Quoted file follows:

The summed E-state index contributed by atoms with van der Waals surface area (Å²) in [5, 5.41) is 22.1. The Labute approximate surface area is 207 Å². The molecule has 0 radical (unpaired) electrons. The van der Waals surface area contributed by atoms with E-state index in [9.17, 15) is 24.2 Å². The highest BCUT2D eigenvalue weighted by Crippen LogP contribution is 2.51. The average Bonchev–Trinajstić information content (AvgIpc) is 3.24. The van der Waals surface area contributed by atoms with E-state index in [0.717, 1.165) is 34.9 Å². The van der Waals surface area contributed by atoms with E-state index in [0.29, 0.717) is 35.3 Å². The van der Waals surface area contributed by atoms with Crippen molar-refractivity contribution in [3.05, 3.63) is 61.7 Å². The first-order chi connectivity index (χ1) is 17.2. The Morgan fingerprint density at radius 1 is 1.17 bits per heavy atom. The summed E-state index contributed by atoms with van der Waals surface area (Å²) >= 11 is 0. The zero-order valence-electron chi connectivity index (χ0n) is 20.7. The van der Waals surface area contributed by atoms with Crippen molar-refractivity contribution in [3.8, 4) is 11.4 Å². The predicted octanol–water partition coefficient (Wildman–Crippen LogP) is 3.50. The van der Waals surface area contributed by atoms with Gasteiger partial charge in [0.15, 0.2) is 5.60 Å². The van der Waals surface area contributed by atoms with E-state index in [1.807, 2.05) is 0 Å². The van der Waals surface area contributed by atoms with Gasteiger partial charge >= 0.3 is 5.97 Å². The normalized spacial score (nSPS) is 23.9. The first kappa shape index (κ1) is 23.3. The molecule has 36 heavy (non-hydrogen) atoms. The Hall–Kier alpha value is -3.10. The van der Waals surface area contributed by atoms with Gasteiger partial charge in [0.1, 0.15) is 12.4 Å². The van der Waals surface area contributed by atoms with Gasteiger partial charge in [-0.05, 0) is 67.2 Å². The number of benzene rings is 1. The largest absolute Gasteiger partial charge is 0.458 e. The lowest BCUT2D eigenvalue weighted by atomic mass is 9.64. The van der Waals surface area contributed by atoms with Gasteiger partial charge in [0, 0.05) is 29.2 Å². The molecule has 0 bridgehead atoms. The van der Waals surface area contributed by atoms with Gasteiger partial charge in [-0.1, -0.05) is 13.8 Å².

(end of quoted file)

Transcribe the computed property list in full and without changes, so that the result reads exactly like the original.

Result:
The summed E-state index contributed by atoms with van der Waals surface area (Å²) in [5, 5.41) is 22.1. The Labute approximate surface area is 207 Å². The molecule has 0 radical (unpaired) electrons. The van der Waals surface area contributed by atoms with E-state index in [9.17, 15) is 24.2 Å². The highest BCUT2D eigenvalue weighted by Crippen LogP contribution is 2.51. The average Bonchev–Trinajstić information content (AvgIpc) is 3.24. The van der Waals surface area contributed by atoms with E-state index in [0.717, 1.165) is 34.9 Å². The van der Waals surface area contributed by atoms with E-state index in [0.29, 0.717) is 35.3 Å². The van der Waals surface area contributed by atoms with Crippen molar-refractivity contribution in [3.05, 3.63) is 61.7 Å². The first-order chi connectivity index (χ1) is 17.2. The Morgan fingerprint density at radius 1 is 1.17 bits per heavy atom. The summed E-state index contributed by atoms with van der Waals surface area (Å²) >= 11 is 0. The zero-order valence-electron chi connectivity index (χ0n) is 20.7. The van der Waals surface area contributed by atoms with Crippen molar-refractivity contribution in [3.8, 4) is 11.4 Å². The predicted octanol–water partition coefficient (Wildman–Crippen LogP) is 3.50. The van der Waals surface area contributed by atoms with Gasteiger partial charge in [0.15, 0.2) is 5.60 Å². The van der Waals surface area contributed by atoms with E-state index in [1.807, 2.05) is 0 Å². The van der Waals surface area contributed by atoms with Gasteiger partial charge >= 0.3 is 5.97 Å². The normalized spacial score (nSPS) is 23.9. The first kappa shape index (κ1) is 23.3. The molecule has 36 heavy (non-hydrogen) atoms. The Hall–Kier alpha value is -3.10. The van der Waals surface area contributed by atoms with Gasteiger partial charge in [0.1, 0.15) is 12.4 Å². The van der Waals surface area contributed by atoms with Gasteiger partial charge in [-0.05, 0) is 67.2 Å². The number of benzene rings is 1. The largest absolute Gasteiger partial charge is 0.458 e. The lowest BCUT2D eigenvalue weighted by atomic mass is 9.64. The van der Waals surface area contributed by atoms with Gasteiger partial charge in [0, 0.05) is 29.2 Å². The molecule has 0 bridgehead atoms. The van der Waals surface area contributed by atoms with Gasteiger partial charge in [-0.1, -0.05) is 13.8 Å².